Impulse spending, during the start-up phase, can be tricky to navigate. While it does take money to make money, not all expenses are necessary. Keep your eye on the bottom line, considering the cost-benefit of every single expense. Create a realistic budget and be sure to stick to it! Continuously calculate how any purchases will delay your breakeven point (i.e. the point when your plan for your business to earn back the cost of your initial spending).
Not getting paid quickly enough
Delayed payments, and unpaid invoices from clients can quickly kill the cashflow of a small business. Small businesses that don’t establish strict late-payment penalties and collections policies are often the most vulnerable. While it may feel risky to ask for payment from your customers at the start of a new business, it is important to remain diligent and consistent about collections. Once your clients know that you’ll be reaching out the moment a payment is late, they will be less likely to delay your payments. Good policies tend to include a given percentage late fee penalty after approximately 5 days, or work stoppage after 30 days past due (for service-based companies).
Overestimating future sales volumes
It takes a tremendous amount of confidence and positive thinking to start a small business.While this quality may be essential for a new business owner/s, it is important to maintain a heavy sense of realism when it comes to managing your cash flow.
Once your business has been operating for a few years, it’s a good idea to complete objective and continue to practice realistic forecasting based on past numbers and evidence. You can use actual past revenue data from your own business or other businesses in your industry as a baseline for predicting future sales and identifying trends. This will help you come up with some realistic projections, and consider variation over different periods (i.e. the holidays).
However, if you are still in your first few years of business, you may want to consider working with a mentor from your own industry. They will be able to help you project future sales, and even offer sales figures from past personal experience to assist you in predicting upcoming figures.
Not having enough cash on hand
No matter how well planned you are, unexpected costs are a reality of being a business owner. This shouldn’t be a make-or-break it issue, so long as you have a cushion of savings to rely on. But if your company is functioning on a zero or negative account balance, one low profit month could be devastating.
Be sure to maintain an account balance equivalent to at least two months of your operating expenses. This will ensure that you have the appropriate reserve in place, should you unexpectedly require it.
How B2Bpay Solves Cash Flow Issues
B2Bpay addresses one of the most common cash flow issues — getting paid faster! By using B2Bpay and accepting all major credit cards, your clients will be encouraged to pay you more quickly. The range of payment options also helps to avoid excuses for late payments, as B2Bpay now even accepts payments from bank account.
With a B2Bpay payment link or button included on your invoice template, making payments will be quick and simple for your client. Funds will be transferred to you by EFT or BPAY within just 3 business days. Plus, you’ll earn Qantas Points on all eligible payments you make or receive with B2Bpay – allowing you to accumulate reward points that may help reduce travel and accommodation costs for your business!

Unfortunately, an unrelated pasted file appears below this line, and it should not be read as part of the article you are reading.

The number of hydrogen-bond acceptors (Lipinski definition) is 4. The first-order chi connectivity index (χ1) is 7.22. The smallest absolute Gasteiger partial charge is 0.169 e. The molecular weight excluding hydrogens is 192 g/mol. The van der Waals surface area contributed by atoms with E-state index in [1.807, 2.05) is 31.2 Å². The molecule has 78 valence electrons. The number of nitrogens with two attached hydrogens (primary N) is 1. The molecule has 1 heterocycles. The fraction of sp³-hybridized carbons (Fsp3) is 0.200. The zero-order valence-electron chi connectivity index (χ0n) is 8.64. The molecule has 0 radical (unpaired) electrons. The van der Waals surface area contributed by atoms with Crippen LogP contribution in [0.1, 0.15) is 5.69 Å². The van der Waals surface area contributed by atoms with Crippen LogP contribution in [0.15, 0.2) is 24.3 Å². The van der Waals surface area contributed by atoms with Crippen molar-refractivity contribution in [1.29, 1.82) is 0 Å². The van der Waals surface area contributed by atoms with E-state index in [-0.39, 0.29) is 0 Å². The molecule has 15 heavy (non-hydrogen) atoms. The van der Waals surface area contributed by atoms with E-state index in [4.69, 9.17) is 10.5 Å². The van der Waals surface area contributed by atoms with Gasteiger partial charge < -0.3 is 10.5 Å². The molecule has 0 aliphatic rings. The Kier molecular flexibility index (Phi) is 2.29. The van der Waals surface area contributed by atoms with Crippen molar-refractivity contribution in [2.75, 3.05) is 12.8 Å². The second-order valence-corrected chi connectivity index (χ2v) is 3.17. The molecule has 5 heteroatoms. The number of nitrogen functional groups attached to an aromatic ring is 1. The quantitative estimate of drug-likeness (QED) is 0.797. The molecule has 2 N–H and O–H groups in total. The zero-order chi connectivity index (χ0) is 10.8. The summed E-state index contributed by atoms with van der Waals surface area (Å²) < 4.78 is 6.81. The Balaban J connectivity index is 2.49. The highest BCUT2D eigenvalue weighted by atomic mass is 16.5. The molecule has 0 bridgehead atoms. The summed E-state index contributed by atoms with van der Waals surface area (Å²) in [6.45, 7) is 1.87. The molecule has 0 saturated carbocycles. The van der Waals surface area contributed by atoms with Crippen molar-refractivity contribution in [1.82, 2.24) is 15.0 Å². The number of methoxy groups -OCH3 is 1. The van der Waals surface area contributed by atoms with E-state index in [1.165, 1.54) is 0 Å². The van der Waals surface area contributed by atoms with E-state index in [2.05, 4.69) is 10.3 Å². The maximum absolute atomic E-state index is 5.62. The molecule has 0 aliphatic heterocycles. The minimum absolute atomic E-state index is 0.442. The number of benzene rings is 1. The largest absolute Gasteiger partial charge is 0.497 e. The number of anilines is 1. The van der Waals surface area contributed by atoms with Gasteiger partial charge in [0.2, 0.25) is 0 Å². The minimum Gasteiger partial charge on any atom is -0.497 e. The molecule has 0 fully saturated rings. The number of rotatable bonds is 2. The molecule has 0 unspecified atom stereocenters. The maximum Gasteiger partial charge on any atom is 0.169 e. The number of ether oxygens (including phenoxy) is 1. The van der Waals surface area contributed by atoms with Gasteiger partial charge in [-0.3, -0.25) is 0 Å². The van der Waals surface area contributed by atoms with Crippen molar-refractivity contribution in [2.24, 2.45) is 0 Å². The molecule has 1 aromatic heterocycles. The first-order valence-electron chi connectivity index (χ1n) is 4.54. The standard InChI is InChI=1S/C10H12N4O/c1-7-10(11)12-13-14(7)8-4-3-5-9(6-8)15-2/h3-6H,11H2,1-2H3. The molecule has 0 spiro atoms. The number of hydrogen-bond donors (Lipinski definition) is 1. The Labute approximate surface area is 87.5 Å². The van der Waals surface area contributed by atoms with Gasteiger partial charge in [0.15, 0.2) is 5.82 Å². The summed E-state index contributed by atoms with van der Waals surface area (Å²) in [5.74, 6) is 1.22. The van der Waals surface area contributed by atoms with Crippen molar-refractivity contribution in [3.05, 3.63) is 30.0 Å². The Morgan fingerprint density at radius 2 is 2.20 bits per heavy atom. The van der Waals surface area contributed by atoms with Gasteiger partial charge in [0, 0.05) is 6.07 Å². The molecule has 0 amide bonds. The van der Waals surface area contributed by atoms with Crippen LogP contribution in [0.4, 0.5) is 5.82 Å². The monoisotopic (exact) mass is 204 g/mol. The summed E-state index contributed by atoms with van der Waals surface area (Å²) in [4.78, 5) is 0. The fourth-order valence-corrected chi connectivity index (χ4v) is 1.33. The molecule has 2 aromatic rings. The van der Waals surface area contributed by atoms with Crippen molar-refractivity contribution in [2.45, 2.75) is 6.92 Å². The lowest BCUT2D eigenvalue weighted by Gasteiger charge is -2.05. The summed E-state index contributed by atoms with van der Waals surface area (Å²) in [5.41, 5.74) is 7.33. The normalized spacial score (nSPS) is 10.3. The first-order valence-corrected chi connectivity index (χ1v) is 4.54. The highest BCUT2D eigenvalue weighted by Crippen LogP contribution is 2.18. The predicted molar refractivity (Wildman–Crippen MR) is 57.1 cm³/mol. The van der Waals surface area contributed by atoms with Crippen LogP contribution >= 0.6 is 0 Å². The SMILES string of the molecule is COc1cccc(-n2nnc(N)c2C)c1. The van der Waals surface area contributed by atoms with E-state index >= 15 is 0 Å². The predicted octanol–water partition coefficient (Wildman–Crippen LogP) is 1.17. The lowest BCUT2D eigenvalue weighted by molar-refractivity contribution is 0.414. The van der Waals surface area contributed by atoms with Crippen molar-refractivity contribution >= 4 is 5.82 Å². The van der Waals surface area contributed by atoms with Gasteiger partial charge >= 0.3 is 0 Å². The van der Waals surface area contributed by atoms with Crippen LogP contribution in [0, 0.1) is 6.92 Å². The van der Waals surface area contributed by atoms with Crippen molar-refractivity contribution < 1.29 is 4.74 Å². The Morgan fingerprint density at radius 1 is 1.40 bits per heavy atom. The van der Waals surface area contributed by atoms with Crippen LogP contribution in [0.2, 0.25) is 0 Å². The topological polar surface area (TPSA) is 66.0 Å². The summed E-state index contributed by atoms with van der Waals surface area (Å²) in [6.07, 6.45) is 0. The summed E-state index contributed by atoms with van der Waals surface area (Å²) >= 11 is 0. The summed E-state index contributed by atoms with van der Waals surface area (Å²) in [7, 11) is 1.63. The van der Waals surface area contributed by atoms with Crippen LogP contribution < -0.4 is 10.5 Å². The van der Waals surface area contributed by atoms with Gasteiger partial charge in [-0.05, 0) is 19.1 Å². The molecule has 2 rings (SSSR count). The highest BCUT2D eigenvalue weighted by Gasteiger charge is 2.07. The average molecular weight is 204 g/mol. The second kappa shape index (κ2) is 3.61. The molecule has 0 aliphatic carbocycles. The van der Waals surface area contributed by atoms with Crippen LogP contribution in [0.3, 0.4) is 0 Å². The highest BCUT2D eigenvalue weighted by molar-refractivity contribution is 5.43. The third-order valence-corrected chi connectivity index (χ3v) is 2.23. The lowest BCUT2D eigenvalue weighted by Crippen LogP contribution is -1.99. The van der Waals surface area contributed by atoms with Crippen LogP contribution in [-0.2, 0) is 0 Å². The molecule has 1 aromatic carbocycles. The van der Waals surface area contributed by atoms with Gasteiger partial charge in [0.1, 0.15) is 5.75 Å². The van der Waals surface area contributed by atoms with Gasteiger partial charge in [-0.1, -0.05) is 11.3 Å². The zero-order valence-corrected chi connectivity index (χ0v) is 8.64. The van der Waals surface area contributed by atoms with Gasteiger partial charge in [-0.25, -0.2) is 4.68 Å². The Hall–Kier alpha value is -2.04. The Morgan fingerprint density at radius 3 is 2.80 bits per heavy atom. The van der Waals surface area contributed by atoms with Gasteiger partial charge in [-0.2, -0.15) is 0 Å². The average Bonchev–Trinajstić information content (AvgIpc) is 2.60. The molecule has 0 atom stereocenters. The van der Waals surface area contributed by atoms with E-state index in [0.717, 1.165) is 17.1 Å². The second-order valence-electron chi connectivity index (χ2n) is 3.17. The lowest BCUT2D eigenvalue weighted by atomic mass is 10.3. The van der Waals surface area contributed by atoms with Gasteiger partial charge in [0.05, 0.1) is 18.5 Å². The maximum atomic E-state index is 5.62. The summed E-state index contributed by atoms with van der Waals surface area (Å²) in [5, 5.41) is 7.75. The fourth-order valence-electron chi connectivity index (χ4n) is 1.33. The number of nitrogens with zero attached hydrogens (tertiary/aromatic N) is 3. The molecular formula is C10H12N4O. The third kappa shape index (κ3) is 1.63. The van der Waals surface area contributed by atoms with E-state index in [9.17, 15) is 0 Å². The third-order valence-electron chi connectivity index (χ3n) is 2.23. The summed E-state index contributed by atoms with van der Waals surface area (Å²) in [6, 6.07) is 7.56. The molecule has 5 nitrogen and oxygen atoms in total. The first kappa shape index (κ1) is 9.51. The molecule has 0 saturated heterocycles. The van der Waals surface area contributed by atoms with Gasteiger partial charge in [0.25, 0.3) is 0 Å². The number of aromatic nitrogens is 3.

Along with these benefits, B2Bpay is a great option for your clients’ cashflow as well, as they can take advantage of their credit card’s interest free period up to 55 days. Read more on the benefits of improving cash flow with B2Bpay here.
Connect Your Accounting Software with B2Bpay
B2Bpay has the ability to easily connect it with your Xero, MYOB, or Quickbooks accounting software. Once you’ve connected your accounting software with B2Bpay, all of the payments you make and receive will be automatically recorded in one location, with no manual entry required.
Stay organised and avoid late fees by viewing all your pending invoices in B2Bpay to pay in one click. You’ll also be able to save time with automatic recording as when you pay, your software will automatically be updated and reconciled for you!
Accepting payments is just as simple. You’ll be getting paid faster by accepting credit card payments online, at no cost to you. B2Bpay will set you up with a unique, branded payment page, where customers will simply need to click the ‘Pay Now’ button on invoices to be directed to your payments page. You’ll save time, and keep close track of payments, as all your customers’ payments will be auto recorded in your accounting software.
Cash flow issues are one of the most difficult, and daunting, aspects of small business ownership. However, with careful planning and spending, you’ll be prepared for both the expected and unexpected, setting you up for success.
B2Bpay is a great no cost solution for you to ensure a positive cash flow stream by accepting card payments and getting paid faster. There are no terminal fees, merchant service fees or monthly charges. Meanwhile, you’ll be earning Qantas Points to use for business, just for getting paid.
With such great incentives, and the ease of use (at no cost), B2Bpay offers your clients a way to make immediate payments and generate their own rewards through B2Bpay while your business continues to build a well-managed and healthy cashflow.
Click HERE to become a B2Bpay Biller today and start saving time and money for your business. Let B2Bpay take the hassle away from payment chasing so you can focus on what you do best – making your customers happy and growing your business. For more information on how to become a B2Bpay Biller, speak to one of our specialists on 1300 625 647 today.
(1). According to the Australian Bureau of Statistics: http://www.abs.gov.au/